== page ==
C-peptide reduces high-glucose-induced apoptosis of endothelial cells and decreases NAD(P)H-oxidase reactive oxygen species generation in human aortic endothelial cells

V. Cifarelli, X. Geng, A. Styche, R. Lakomy, M. Trucco, P. Luppi

Research output: Contribution to journalArticlepeer-review

46 Scopus citations

Abstract

Aims/hypothesis: Reactive oxygen species (ROS) generated during hyperglycaemia are implicated in the development of diabetic vascular complications. High glucose increases oxidative stress in endothelial cells and induces apoptosis. A major source of ROS in endothelial cells exposed to glucose is the NAD(P)H oxidase enzyme. Several studies demonstrated that C-peptide, the product of proinsulin cleavage within the pancreatic beta cells, displays anti-inflammatory effects in certain models of vascular dysfunction. However, the molecular mechanism underlying this effect is unclear. We hypothesised that C-peptide reduces glucose-induced ROS generation by decreasing NAD(P)H oxidase activation and prevents apoptosis Methods: Human aortic endothelial cells (HAEC) were exposed to 25 mmol/l glucose in the presence or absence of C-peptide and tested for protein quantity and activity of caspase-3 and other apoptosis markers by ELISA, TUNEL and immunoblotting. Intracellular ROS were measured by flow cytometry using the ROS sensitive dye chloromethyl-2′,7′- dichlorodihydrofluorescein diacetate (CM-H 2-DCDFA). NAD(P)H oxidase activation was assayed by lucigenin. Membrane and cytoplasmic levels of the NAD(P)H subunit ras-related C3 botulinum toxin substrate 1 (rho family, small GTP binding protein Rac1) (RAC-1) and its GTPase activity were studied by immunoblotting and ELISA. RAC-1 (also known as RAC1) gene expression was investigated by quantitative real-time PCR. Results: C-peptide significantly decreased caspase-3 levels and activity and upregulated production of the anti-apoptotic factor B cell CLL/lymphoma 2 (BCL-2). Glucose-induced ROS production was quenched by C-peptide and this was associated with a decreased NAD(P)H oxidase activity and reduced RAC-1 membrane production and GTPase activity. Conclusions/interpretation: In glucose-exposed endothelial cells, C-peptide acts as an endogenous antioxidant molecule by reducing RAC-1 translocation to membrane and NAD(P)H oxidase activation. By preventing oxidative stress, C-peptide protects endothelial cells from glucose-induced apoptosis.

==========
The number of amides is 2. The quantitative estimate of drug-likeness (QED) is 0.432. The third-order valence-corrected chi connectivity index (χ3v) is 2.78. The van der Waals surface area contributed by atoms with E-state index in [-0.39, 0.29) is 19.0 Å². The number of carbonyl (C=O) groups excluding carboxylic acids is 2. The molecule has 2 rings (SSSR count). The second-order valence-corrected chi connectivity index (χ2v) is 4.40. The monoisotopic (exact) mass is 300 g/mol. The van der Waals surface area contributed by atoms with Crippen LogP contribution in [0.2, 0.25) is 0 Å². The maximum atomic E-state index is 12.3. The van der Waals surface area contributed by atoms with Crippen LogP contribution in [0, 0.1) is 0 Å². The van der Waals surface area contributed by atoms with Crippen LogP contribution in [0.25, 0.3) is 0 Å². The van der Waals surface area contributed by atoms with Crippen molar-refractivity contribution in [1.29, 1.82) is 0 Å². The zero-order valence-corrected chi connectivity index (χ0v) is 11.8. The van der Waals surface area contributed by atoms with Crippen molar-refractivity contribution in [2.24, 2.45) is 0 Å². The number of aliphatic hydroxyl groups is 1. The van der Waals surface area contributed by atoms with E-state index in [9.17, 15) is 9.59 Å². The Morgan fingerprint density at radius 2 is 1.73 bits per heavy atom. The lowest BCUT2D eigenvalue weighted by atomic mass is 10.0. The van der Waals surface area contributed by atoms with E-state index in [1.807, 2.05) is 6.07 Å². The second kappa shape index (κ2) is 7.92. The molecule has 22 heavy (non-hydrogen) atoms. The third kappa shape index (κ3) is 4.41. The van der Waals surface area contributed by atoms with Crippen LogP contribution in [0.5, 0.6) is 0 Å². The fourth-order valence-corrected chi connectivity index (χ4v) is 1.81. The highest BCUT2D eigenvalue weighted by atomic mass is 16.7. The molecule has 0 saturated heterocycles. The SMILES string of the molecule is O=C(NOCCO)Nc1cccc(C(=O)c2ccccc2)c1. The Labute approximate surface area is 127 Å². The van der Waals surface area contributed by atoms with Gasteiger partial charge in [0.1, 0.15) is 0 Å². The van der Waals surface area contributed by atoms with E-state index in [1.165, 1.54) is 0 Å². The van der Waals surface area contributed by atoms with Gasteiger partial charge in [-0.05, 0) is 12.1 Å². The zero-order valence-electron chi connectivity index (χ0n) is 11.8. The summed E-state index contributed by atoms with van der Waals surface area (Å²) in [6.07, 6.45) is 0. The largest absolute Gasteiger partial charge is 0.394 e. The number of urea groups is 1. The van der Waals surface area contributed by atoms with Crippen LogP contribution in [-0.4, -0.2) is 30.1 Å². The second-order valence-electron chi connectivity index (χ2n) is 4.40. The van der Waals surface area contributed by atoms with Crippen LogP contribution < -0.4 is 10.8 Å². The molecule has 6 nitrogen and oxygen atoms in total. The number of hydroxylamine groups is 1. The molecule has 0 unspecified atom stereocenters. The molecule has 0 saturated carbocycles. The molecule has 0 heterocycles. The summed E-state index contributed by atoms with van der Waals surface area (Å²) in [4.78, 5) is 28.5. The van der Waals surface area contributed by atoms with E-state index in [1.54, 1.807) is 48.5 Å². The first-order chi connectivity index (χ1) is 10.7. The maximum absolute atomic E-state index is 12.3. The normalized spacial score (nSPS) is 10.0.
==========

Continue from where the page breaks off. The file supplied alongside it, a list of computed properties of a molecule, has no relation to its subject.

Original languageEnglish
Pages (from-to)2702-2712
Number of pages11
JournalDiabetologia
Volume54
Issue number10
DOIs
StatePublished - Oct 2011

Keywords

  • Apoptosis
  • C-peptide
  • Complications
  • Diabetes
  • Endothelial cells
  • Endothelial dysfunction
  • Inflammation
  • NAD(P)H
  • ROS
  • Vascular

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